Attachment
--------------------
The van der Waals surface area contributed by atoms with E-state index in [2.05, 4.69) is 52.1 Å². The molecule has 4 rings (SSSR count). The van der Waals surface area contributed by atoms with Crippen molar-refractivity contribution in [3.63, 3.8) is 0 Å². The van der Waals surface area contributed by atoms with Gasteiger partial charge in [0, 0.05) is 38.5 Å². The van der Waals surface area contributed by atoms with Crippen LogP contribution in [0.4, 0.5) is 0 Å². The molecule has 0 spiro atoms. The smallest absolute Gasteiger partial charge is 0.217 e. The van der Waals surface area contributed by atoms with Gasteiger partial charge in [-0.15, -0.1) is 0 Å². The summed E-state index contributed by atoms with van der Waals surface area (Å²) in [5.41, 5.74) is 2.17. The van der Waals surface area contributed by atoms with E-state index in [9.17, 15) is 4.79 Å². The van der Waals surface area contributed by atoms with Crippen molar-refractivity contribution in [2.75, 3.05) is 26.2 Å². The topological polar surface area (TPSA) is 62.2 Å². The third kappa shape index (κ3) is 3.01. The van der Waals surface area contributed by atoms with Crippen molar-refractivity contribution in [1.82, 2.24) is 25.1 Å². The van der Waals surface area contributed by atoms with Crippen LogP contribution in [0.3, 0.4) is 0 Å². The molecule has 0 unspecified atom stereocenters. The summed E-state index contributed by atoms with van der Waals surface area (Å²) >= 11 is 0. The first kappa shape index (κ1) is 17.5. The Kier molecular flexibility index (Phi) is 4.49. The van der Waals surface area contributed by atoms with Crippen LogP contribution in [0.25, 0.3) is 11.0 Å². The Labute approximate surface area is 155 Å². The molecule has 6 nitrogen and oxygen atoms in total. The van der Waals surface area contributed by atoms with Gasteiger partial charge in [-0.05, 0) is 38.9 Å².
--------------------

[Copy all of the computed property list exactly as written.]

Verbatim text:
The van der Waals surface area contributed by atoms with E-state index in [2.05, 4.69) is 52.1 Å². The molecule has 4 rings (SSSR count). The van der Waals surface area contributed by atoms with Crippen molar-refractivity contribution in [3.63, 3.8) is 0 Å². The van der Waals surface area contributed by atoms with Gasteiger partial charge in [0, 0.05) is 38.5 Å². The van der Waals surface area contributed by atoms with Crippen LogP contribution in [0.4, 0.5) is 0 Å². The molecule has 0 spiro atoms. The smallest absolute Gasteiger partial charge is 0.217 e. The van der Waals surface area contributed by atoms with Gasteiger partial charge in [-0.15, -0.1) is 0 Å². The summed E-state index contributed by atoms with van der Waals surface area (Å²) in [5.41, 5.74) is 2.17. The van der Waals surface area contributed by atoms with E-state index in [9.17, 15) is 4.79 Å². The van der Waals surface area contributed by atoms with Crippen molar-refractivity contribution in [2.75, 3.05) is 26.2 Å². The topological polar surface area (TPSA) is 62.2 Å². The third kappa shape index (κ3) is 3.01. The van der Waals surface area contributed by atoms with Crippen molar-refractivity contribution in [1.82, 2.24) is 25.1 Å². The van der Waals surface area contributed by atoms with Crippen LogP contribution in [0.3, 0.4) is 0 Å². The molecule has 0 unspecified atom stereocenters. The summed E-state index contributed by atoms with van der Waals surface area (Å²) >= 11 is 0. The first kappa shape index (κ1) is 17.5. The Kier molecular flexibility index (Phi) is 4.49. The van der Waals surface area contributed by atoms with Crippen LogP contribution in [0.25, 0.3) is 11.0 Å². The Labute approximate surface area is 155 Å². The molecule has 6 nitrogen and oxygen atoms in total. The van der Waals surface area contributed by atoms with Gasteiger partial charge in [-0.05, 0) is 38.9 Å².